They also wanted to make clear that the program included the study of gender and sexuality. The new name, the Program in Feminist, Gender, and Sexuality Studies, better reflects the range of scholarly approaches employed by students and faculty in the program, according to Wotipka.
It is "exactly right that the new title has retained 'feminist' in the title, as well as the social justice which comes with it."
Faculty considered a name change for at least three years. In January 2013, the program committee formally proposed the change to the university.
Sophomore Ky Walker said that the new name, by emphasizing that the program embraces not only feminist studies, but also gender and sexuality studies, “gives the program even more depth.”
Sophomore Solveij Praxis said that it is “exactly right that the new title has retained ‘feminist’ in the title, as well as the social justice which comes with it.”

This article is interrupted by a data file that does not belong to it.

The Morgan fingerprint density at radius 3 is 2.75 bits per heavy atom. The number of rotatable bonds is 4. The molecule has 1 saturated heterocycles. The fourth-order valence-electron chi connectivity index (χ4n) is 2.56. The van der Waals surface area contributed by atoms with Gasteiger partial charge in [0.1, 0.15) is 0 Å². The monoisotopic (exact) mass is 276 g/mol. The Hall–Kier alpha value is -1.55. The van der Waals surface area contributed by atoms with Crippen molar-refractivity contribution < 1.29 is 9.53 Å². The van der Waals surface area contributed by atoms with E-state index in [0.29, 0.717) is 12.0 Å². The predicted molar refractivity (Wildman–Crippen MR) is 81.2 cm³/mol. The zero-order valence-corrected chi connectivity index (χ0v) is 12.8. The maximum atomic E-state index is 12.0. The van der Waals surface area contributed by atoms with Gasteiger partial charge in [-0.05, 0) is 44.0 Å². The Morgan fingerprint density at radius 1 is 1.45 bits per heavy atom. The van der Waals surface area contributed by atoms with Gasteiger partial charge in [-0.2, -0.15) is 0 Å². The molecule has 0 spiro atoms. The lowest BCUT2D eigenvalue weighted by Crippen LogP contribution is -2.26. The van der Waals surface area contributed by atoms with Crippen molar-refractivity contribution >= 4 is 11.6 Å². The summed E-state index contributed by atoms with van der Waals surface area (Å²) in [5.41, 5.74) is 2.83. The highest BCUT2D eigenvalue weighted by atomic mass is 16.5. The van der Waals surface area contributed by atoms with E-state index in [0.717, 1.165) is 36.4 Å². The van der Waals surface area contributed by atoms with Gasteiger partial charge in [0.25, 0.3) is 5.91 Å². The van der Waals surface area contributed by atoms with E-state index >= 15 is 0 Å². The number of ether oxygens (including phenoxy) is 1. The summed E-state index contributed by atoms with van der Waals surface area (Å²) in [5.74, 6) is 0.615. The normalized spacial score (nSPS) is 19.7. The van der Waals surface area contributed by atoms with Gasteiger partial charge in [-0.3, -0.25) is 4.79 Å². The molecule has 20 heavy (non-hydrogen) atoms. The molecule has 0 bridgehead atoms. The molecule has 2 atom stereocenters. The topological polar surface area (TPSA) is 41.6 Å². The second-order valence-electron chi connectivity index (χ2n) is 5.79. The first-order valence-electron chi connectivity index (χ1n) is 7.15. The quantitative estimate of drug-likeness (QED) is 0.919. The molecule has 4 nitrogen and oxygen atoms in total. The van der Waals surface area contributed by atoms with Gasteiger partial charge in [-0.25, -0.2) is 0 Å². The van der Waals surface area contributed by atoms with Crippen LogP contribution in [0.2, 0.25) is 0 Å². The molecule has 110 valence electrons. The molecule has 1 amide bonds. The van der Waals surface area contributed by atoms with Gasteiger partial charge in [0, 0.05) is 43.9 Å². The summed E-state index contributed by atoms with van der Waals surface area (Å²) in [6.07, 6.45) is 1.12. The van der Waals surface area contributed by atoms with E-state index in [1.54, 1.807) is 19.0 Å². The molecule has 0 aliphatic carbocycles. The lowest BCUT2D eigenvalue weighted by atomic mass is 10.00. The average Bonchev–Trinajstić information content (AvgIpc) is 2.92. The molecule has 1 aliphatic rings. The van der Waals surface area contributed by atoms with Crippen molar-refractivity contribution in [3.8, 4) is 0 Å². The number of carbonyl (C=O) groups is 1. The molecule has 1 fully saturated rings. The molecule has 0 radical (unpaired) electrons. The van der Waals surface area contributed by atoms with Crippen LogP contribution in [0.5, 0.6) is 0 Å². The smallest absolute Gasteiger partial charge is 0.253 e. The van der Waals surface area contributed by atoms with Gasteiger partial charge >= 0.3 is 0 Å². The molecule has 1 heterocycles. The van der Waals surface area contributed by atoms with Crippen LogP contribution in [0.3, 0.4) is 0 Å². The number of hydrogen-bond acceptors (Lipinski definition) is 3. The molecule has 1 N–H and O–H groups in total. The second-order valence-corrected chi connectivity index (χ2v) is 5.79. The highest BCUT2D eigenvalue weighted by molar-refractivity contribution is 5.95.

Like feminist studies, gender and sexuality studies also examine social constructions of gender and sexuality using interdisciplinary perspectives. However, gender and sexuality studies are removed from some of the debates that have caused tensions in the field of feminist studies, such as the meanings of feminist ideologies and identities.
The new name more accurately conveys the research and philosophical questions that motivate program faculty. “The new name better communicates to community partners, faculty, and, more broadly, observers of universities and academics what we’re actually thinking about,” said Associate Director Patti Hanlon-Baker.